What do the writers read at Christmas?
We all have our Christmas traditions, whether it’s baking mince pies on Christmas Eve, or seeing how many times we can watch Hugh Grant dance through 10 Downing Street in Love Actually. It’s a season of familiarity, and for many of us, that also extends beyond food and TV to books!
With the big day itself just around the corner, we asked a handful of lovely Chicken House authors (and the unintimidatable Barry Cunningham) to take share with us their favourite festive read. Enjoy!
One of my favourite Christmas treasures is The Snow Leopard, a stunning hardback story written and illustrated by the amazing Jackie Morris. The snowy setting of the high Himalaya is the backdrop to a tale full of mysticism and magic, perfect for reading aloud around the fire on a frosty Christmas Eve.
At a time when we remember with love, absent family members, its message of reincarnation, animal spirits and eternity is one I hold close to my heart. It’s about a forgotten girl who finds her spirit guardian, a snow leopard, and together they explore the wild landscape of the Himalayas, singing songs and spells to keep it safe.
I don’t recall many Christmassy books from my childhood as I think there was nothing that could come as close to Clement C Moore’s The Night Before Christmas for sheer joy! It’s mostly to do with Douglas Gorsline’s illustrations that are wonderfully detailed from the cross section of the sleeping house to glimpse of the goodies in Santa’s bag! It’s warm and wondrous completely captures Christmas between its pages.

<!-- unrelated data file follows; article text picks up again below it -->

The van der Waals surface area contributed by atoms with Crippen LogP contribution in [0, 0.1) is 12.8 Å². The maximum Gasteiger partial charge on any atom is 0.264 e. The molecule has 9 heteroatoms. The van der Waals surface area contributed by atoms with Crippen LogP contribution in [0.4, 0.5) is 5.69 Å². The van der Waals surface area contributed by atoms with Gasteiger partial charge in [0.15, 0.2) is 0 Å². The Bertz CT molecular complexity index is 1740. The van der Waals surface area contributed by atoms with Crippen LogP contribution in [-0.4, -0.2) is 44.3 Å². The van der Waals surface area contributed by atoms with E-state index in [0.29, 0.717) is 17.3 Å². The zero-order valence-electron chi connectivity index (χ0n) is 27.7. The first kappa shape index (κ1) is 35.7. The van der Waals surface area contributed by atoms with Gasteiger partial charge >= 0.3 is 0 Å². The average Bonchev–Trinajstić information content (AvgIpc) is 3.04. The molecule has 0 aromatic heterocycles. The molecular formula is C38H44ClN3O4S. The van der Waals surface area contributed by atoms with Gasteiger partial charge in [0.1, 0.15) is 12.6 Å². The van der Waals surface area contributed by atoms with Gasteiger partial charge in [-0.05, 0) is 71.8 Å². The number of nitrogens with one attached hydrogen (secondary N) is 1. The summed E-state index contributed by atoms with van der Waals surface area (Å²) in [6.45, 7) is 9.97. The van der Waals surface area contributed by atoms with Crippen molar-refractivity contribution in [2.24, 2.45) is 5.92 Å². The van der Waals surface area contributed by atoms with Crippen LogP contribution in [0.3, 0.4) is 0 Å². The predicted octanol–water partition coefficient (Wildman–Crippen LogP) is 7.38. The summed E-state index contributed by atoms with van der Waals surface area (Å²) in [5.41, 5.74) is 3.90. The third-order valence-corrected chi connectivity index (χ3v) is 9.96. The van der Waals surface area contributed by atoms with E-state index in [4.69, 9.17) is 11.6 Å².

On these dark December evenings, there are certain things that can bring us enormous comfort – a mug of hot chocolate and a mince pie, a crackling log fire . . . and of course, a suitably festive book to snuggle up with.
Every Christmas, in one way or another, I find myself coming back to my old friends Ebenezer Scrooge, Bob Cratchit and family, and the panoply of enlightening ghosts. Charles Dickens’ A Christmas Carol will always be at the heart of Christmas for me, with its characteristic warmth, humour, richness of language and its festive message of kindness and community.
In this particular deep mid-winter, lost as we are in a blizzard of political and environmental worries and with Brexit concerns drifting deep and crisp and even, Dickens has much wisdom to offer us. A Christmas Carol is ultimately a story about hope and redemption: Dickens assures us that even in a world filled with injustice and uncertainty, the choices of one individual can have an extraordinary impact. So, Merry Christmas to you, dear reader, and, as Tiny Tim observed, God bless Us, Every One!
My favourite Christmas featured in a book is Mortal Coil by Derek Landy. You might think Christmas Day is going to be tough; after all, isn’t it pure torture visiting Aunt Beryl’s over-heated home, and having to be nice to irritating cousins Crystal and Carol?
But then Valkyrie Cain gets a call she’s been dreading. She is summoned to ride with the headless Dullahan, to travel into the world of the dead. Then the Christmas torture really begins.
While most of the world is obliviously eating too many mince pies and moaning about their dreadful presents, the magical folk must keep one step ahead of a relentless hit man if they are to save the world from a truly horrifying plague of body-snatching remnants.
Valkyrie has to put herself in the creepy, untrustworthy hands of Dr Nye, the only creature able to perform the terrible magical surgery that she needs to save the world from death and destruction. If only she can get out alive.
Valkyrie is so brave that Mortal Coil is probably not only my favourite of the Skulduggery Pleasant books, but with its blend of edge-of-the-seat action, relieved with sharp comedy, it is definitely one of my favourite books ever. Merry Christmas!
I love Christmas! Despite the tinsel and tat it brings out the little boy in me, and the wonder of magic and family. I was lucky enough to work with Raymond Briggs for years at Puffin – and my favourite books are still Father Christmas and Father Christmas Goes on Holiday. I still remember getting a famous letter of complaint about the venerable figure and a 'personal act of hygiene' when he went to the loo!
I have a soft spot too for C. S. Lewis and The Lion, the Witch and the Wardrobe but of course our new seasonal favourite is our own The Way Past Winter by Kiran Millwood Hargrave!